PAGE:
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Abstinence funding weakened in legislation


WASHINGTON (BP)–Part of the children’s health legislation passed by the U.S. House of Representatives Aug. 1 extends Title V abstinence education funding for another two years but expands the funding to include “comprehensive sex-education” programs, which already are heavily funded and too often promote premarital sex.

The bill, passed by the House 225-204, greatly increases federal funding for the State Children’s Health Insurance Program, although issues of concern to conservatives — such as promoting sexual abstinence among youth and defending unborn children — are not protected in the legislation.

The Title V language of the bill includes “medical accuracy” requirements that the pro-family National Abstinence Education Association says are hostile to present abstinence education programs. The new language also will grant funding only to those programs that have measurable success in reducing teen pregnancy and STD rates.

“They’re simply giving states more money to fund Planned Parenthood and the programs that teach our children to have sex,” Linda Klepacki, a sexual health analyst for Focus on the Family Action, said in a statement. “Comprehensive sex education will once again have a monopoly on your school systems.”

The Senate passed a more modest expansion of SCHIP by a 68-31 vote Aug. 2, securing for now a majority vote large enough to override a threatened veto by President Bush.

“Comprehensive sex education gets funded over abstinence by a 10-to-1 margin,” Ashley Horne, a federal policy analyst for Focus Action, told CitizenLink. “Allowing abstinence money to be used for comprehensive sex ed is like having a banquet in front of you but then stealing food from your poor neighbor.”


Valerie Huber, executive director of NAEA, has repeatedly warned that comprehensive sex education is harmful to the nation’s youth because such programs spend less than 5 percent of their course time promoting abstinence from sexual activity. Also, the programs offer a false sense of protection by telling students it’s possible to have “safe sex” with condoms.

Abstinence education, on the other hand, encourages students to remain sexually pure in order to attain life goals while not ignoring the facts that comprehensive supporters say children need to know, Huber said.

“Abstinence education shares the realities of sexually transmitted diseases and the best way to prevent them,” Huber wrote in an opinion piece called “Abstinence works” in the July 30 edition of USA Today. “Accurate information about contraception is provided, but always within the context of abstinence as the healthiest choice.

“The realistic limitations of condoms are shared but without the explicit demonstration and advocacy that characterizes ‘comprehensive’ programs,” she added.

Huber’s column was published as an opposing view to USA Today’s editorial decrying abstinence programs as failing to prevent early pregnancies and diseases. The newspaper pointed to the Mathematica Policy Research study from earlier this year which claimed there is no evidence that abstinence-only programs actually reduce teens’ sexual involvement.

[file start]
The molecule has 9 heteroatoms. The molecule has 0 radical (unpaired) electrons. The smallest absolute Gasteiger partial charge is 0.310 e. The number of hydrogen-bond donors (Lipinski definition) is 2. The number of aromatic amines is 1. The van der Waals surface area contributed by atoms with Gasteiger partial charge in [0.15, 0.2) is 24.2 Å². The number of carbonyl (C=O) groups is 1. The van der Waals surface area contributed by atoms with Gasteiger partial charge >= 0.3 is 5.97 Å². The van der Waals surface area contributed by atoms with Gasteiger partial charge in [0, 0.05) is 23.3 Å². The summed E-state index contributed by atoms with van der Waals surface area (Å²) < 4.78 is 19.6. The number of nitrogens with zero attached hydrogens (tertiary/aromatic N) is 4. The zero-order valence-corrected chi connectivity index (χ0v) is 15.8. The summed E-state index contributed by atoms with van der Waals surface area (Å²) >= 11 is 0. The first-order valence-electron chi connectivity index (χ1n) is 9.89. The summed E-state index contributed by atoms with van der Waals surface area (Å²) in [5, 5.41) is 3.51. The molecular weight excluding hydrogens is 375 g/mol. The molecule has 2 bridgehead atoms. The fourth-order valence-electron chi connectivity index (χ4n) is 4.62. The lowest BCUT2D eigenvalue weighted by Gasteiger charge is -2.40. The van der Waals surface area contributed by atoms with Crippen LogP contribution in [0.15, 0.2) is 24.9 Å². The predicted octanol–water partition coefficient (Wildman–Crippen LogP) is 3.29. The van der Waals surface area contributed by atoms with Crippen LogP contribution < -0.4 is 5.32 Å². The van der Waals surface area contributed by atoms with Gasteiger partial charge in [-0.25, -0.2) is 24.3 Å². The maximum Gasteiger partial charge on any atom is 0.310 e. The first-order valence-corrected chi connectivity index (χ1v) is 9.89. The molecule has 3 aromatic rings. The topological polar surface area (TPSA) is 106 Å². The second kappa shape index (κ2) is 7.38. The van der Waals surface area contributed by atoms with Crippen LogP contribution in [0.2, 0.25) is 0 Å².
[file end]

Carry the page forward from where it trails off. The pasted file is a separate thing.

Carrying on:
“Last year, Congress’ General Accounting Office found that most abstinence-until-marriage programs are not reviewed in [a] scientifically acceptable manner,” USA Today’s editors wrote.

The newspaper also took issue with abstinence supporters who “attempt to take credit” for teen pregnancy rates trending downward during the same decade when abstinence funding has risen. The real reason for the decline, USA Today said, is teens’ fear of contracting sexually transmitted diseases.

“Plainly, banking entirely on abstinence won’t work. What does appear to work is a mix of abstinence training and comprehensive sex education,” USA Today said.

Huber rebutted the Mathematica reference by noting that the study evaluated only four of 700 abstinence programs in the United States. She added that principal researcher of the study said results shouldn’t be used to draw sweeping conclusions.

“The relatively new programs targeted young adolescents and provided no follow-up,” she said, referring to the four programs studied by Mathematica. “The real ‘take away’ from this research is targeting youth at only young ages is not enough, and as is true of any health message, abstinence must be reinforced throughout the teen years.”

Along with the Community Based Abstinence Education program (CBAE) and Title XX, Title V is one of three federal funding streams for abstinence education.

A Zogby poll this year found that by a 3-to-1 margin parents want more funding given to abstinence education than to comprehensive sex education, and 83 percent of parents think it is important for their child to wait until they are married to have sex.

Also, a study released by the Department of Health and Human Services in June found that comprehensive sex-education classes taught in public schools across the nation contain medical inaccuracies, present information in an amoral way and do not delay the onset of sexual activity among youth.

The bill is H.R. 3162.
Compiled by Erin Roach.